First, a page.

Keeping natural gas in pipelines, not air


natural-gas-leaksThis was the title of an article on Dot Earth, as I read the associated New York Times article in Le Figaro as this newspaper now proposes a selection of the best articles from the NYT.

The article is about how natural gas – and methane – is leaking through the miles and miles of pipelines and installations all over the world, thus adding even more greenhouse gases emissions.

As Mister Revkin notes this could be fixed quite fast and save money, energy and greenhouse gases emissions. This sounds like another win-win-win situation.

Here is the beginning of the NY Times article :

To the naked eye, there was nothing to be seen at a natural gas well in eastern Texas but beige pipes and tanks baking in the sun.But in the viewfinder of Terry Gosney’s infrared camera, three black plumes of gas gushed through leaks that were otherwise invisible.

“Holy smoke, it’s blowing like mad,” said Mr. Gosney, an environmental field coordinator for EnCana, the Canadian gas producer that operates the year-old well near Franklin, Tex. “It does look nasty.”

Within a few days the leaks had been sealed by workers.

Efforts like EnCana’s save energy and money. Yet they are also a cheap, effective way of blunting climate change that could potentially be replicated thousands of times over, from Wyoming to Siberia, energy experts say. Natural gas consists almost entirely of methane, a potent heat-trapping gas that scientists say accounts for as much as a third of the human contribution to global warming.

“This for me is an absolute no-brainer, even more so than putting in those compact fluorescent bulbs in your house,” said Al Armendariz, an engineer at Southern Methodist University who studies pollutants from oil and gas fields.

Acting quickly to stanch the loss of methane could substantially cut warming in the short run, even as countries tackle the tougher challenge of cutting the dominant greenhouse emission, carbon dioxide, studies by researchers at the Massachusetts Institute of Technology suggest.

Unlike carbon dioxide, which can remain in the atmosphere a century or more once released, methane persists in the air for about 10 years. So aggressively reining in emissions now would mean that far less of the gas would be warming the earth in a decade or so.

Methane is also a valuable target because while it is far rarer and more fleeting than carbon dioxide, ton for ton, it traps 25 times as much heat, researchers say.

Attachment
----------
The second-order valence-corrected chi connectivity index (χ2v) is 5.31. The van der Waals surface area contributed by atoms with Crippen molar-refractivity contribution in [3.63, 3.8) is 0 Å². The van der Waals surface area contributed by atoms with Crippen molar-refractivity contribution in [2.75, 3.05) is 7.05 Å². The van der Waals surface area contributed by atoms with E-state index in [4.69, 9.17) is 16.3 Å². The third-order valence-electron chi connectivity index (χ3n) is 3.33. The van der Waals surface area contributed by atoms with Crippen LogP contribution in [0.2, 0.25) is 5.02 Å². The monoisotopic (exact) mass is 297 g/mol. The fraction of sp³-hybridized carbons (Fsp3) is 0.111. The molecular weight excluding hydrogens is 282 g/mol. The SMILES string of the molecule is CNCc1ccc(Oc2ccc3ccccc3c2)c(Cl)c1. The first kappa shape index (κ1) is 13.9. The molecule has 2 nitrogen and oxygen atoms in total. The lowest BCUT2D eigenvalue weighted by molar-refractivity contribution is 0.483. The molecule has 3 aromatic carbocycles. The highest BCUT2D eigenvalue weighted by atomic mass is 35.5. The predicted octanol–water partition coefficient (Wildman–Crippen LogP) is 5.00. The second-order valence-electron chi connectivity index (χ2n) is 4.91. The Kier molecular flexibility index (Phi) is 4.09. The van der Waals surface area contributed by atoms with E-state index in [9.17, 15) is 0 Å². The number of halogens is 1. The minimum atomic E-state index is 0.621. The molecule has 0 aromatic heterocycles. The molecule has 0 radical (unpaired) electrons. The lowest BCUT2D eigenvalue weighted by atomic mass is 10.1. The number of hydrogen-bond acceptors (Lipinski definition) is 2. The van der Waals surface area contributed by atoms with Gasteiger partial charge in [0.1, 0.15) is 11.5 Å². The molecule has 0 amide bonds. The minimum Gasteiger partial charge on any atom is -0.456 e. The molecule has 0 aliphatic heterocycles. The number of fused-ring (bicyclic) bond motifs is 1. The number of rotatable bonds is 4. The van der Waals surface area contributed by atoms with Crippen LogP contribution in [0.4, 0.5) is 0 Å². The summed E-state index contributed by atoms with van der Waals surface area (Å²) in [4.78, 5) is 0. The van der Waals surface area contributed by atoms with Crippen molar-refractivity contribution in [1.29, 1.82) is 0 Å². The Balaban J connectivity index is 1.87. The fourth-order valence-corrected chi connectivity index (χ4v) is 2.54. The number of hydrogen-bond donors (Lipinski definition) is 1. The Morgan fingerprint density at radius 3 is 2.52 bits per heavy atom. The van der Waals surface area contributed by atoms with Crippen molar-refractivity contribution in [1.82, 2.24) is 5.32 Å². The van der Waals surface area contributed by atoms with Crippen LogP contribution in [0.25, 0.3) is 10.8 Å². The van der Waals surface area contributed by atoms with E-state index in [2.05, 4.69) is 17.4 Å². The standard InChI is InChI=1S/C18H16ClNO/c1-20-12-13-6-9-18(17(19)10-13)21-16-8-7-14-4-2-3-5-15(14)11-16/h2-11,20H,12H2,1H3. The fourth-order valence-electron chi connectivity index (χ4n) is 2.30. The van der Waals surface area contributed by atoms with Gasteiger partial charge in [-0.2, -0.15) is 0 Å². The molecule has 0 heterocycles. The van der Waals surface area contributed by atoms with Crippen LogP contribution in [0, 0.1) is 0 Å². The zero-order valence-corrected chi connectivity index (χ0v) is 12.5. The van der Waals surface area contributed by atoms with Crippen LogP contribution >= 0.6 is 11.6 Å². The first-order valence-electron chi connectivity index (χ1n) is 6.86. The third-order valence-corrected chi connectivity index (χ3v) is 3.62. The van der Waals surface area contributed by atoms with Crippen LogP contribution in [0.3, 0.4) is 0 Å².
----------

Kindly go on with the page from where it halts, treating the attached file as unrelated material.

Yet while federal and international programs have encouraged companies to seek and curb methane emissions from gas and oil wells, pipelines and tanks, aggressive efforts like EnCana’s are still far from the industry norm.

As a result, some three trillion cubic (1) feet of methane leak into the air every year, with Russia and the United States the leading sources, according to the Environmental Protection Agency’s official estimate. (This amount has the warming power of emissions from over half the coal plants in the United States.) And government scientists and industry officials caution that the real figure is almost certainly higher.

Unless monitoring is greatly expanded, they say, such emissions could soar as global production of natural gas increases over the next few decades.

The Energy Department projects that gas production could rise nearly 50 percent over the next 20 years as companies race to discover and tap new sources. In the United States, 4,000 miles of new pipeline was laid last year alone.

But the industry has been largely resistant to an aggressive cleanup.

The Bush administration, which opposed mandatory limits on greenhouse gas emissions, expanded an existing voluntary domestic program for capturing methane emissions and began a related international program — with both aimed at promoting profitable ways for businesses to cut methane emissions as a relatively easy first step to combat climate change.

In April the Obama administration signaled that it could adopt rules requiring the biggest American companies to report all of their greenhouse gas emissions. Oil and gas industry groups countered that the cost and complexity of dealing with some 700,000 wells were too great.


(1) : that’s 85 billion cubic meters of methane to the Figaro conversions. That’s quite a lot of energy and money…

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